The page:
Another piece of information you’ll give them is the price of each item you buy.

Basically, you provide them with the consumer information they need to determine the details of consumer behavior and the market forces that drive it. You give them the reasons for your purchasing decisions.

How they use data

After collecting the raw data from their members, the National Consumer Panel analyzes it and turns it into information that Nielsen and IRi can use.

Since they carefully screen their members to ensure they’re getting a representative sample of the population, Nielsen and IRi can use their information to create solutions to problems cropping up in their clients’ markets, including markets that are heavy with specific characteristics (women, for example).

They can even do so preemptively, depending on what trends they see emerging.

Are They Legit?

In a word, yes. They’re legit. You volunteer to provide them with data when you become a panelist, and they do reward you for participating in their data-gathering.

Unlike a scam site, you don’t register and then never hear from them. They don’t promise you a decent side income and then refuse to have you participate in enough work to actually get that income.

They certainly don’t make grandiose promises about riches or high-end, expensive items the way a scam site might. They're honest about what they do and how they do it, so they're on the up and up.

They may not be what you think

In spite of that, they aren’t what we tend to think of when we hear “paid survey site.” You don't get paid money to go shopping. Instead, they reward you with points when you go shopping, and you can use those points to buy gifts. You can also use those points to participate in their $20,000 sweepstakes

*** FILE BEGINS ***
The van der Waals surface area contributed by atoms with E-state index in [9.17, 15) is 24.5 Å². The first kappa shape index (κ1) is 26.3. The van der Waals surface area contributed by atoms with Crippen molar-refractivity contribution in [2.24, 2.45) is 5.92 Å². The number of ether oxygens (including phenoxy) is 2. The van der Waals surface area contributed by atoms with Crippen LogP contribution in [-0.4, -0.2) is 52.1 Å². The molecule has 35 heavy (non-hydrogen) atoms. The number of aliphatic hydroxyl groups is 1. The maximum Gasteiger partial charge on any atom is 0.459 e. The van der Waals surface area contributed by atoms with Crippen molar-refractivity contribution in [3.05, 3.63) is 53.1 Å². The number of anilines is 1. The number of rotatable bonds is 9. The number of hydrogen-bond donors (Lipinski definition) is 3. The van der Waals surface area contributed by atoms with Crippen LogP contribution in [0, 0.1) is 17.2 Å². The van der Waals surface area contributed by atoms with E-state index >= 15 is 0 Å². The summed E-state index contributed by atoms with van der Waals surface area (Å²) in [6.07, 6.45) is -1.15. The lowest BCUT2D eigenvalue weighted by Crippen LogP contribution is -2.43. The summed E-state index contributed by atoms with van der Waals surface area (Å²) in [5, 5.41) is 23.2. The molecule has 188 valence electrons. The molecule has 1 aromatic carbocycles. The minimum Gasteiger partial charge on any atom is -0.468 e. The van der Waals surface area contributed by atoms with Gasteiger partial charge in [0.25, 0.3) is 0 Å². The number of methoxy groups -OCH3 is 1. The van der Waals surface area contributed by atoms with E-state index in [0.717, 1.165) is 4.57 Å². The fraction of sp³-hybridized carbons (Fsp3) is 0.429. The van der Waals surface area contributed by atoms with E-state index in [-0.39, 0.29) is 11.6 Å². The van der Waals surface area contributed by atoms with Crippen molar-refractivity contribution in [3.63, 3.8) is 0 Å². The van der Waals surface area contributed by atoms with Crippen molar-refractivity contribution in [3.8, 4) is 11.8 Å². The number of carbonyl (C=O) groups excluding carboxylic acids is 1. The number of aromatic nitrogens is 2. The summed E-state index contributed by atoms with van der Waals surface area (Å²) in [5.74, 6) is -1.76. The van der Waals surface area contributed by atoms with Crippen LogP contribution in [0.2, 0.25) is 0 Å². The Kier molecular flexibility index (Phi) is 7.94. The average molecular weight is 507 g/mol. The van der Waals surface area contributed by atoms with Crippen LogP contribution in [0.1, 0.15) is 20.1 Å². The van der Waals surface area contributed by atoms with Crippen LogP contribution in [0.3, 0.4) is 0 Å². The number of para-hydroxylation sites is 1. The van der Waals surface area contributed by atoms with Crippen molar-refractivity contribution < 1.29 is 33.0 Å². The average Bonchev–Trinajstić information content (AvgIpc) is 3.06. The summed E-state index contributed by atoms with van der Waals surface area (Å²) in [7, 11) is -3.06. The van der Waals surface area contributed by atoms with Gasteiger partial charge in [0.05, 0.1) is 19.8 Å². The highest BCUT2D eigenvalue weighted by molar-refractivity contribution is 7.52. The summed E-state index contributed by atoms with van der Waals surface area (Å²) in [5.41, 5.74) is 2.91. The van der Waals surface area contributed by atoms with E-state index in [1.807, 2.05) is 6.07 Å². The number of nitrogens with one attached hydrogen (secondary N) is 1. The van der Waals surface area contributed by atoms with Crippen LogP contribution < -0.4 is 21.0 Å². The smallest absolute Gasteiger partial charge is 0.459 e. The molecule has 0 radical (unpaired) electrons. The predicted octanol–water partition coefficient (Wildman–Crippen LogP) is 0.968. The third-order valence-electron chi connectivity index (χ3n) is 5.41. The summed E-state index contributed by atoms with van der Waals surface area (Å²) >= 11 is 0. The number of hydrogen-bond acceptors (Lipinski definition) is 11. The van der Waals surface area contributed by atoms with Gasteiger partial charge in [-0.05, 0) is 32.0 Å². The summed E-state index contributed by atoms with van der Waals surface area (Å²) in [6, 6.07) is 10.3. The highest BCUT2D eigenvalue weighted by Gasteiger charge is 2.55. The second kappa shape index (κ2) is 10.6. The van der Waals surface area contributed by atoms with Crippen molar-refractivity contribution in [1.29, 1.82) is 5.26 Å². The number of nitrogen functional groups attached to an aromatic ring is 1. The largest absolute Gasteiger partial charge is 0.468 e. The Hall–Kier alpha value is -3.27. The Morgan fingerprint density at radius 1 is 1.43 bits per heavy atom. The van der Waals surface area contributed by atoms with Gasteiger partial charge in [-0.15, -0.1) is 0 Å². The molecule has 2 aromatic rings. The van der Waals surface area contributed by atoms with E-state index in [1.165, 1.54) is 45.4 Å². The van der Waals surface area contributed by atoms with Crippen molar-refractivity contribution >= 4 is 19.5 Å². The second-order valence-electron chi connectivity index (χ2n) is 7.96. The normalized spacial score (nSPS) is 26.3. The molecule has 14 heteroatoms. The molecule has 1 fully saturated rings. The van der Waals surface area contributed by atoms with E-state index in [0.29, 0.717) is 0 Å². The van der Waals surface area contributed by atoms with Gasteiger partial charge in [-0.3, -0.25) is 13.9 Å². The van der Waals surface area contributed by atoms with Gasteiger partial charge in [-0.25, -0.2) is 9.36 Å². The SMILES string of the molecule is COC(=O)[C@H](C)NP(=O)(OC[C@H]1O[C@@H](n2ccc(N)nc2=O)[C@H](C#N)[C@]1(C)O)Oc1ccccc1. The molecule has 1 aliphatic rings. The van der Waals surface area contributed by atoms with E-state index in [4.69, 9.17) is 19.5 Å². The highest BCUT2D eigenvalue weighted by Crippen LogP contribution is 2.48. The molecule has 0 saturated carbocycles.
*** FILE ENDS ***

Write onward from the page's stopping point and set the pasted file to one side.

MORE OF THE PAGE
However, even entering that sweepstakes doesn't guarantee you money if you win. The $20,000 drawing only happens once per quarter. You're more likely to win more gift prizes and more points to put towards your other gifts.

So they're not really a paid survey site.

Also, you need to acquire 8,000 points before you can use them for anything. However, as a member, you also become eligible for perks and discounts on a variety of things, like wireless service from AT&T.

So while they don't pay you money to be a panelist, you do get true rewards for doing so, and you get chances to win money.

How people really feel about the National Consumer Panel

Some panelists love the rewards because they help stretch tight budgets. While you start out earning only 150 points per week, the more information you in, the higher the number of points you start getting. One panelist uses their points for Amazon gift cards. Even a $25 gift card can help you stretch your budget when you need to.

Another panelist doesn't seem too thrilled with how slowly you accumulate points. Indeed, just 150 points per week, or even 245 points per week, means it takes a long time to get to 8,000. If you're saving your points for something worth tens of thousands of points, you'll be working at this for quite a while.

However, they like the perks and discounts. They were able to save roughly $40 on their AT&T wireless bill for their entire family. Given what wireless service costs, a $40 savings can be quite a bit.

They all acknowledge that there's a lot of time involved in being a panelist. That's especially true if you shop at a lot of places where you'll have to enter your prices manually. However, many of them enjoy their rewards and feel that they're using their time well, even if they don't get paid money.

National Consumer Panel – Are They Worth It?

If you've heard that the National Consumer Panel is a good paid survey site, you've heard wrong. They're not a paid survey site because they don't pay you to take surveys. You earn points for sending in your shopping data and taking surveys, which you can exchange for gifts and entries into their sweepstakes.

However, they're not a scam. They don't make promises of wealth and riches or guarantee that you can quickly accumulate points sufficient for grand gifts.

They don't promise to help you earn a good side income or anything along those lines, either. They're honest about what they do. Scam sites are dishonest and make you promises that are grandiose, yet still plausible.

They lie to you. The National Consumer Panel doesn't do that.

So if you want to sign up with them and are worried about getting scammed, don't. As long as you're aware of what they really do and what you'll really be doing and earning, you may find that you enjoy it. It takes some time each week, but while there's no side income here, participating can make it easier to stretch out your budget or splurge a little.

Have you ever used a survey site? Let us know about your experience below.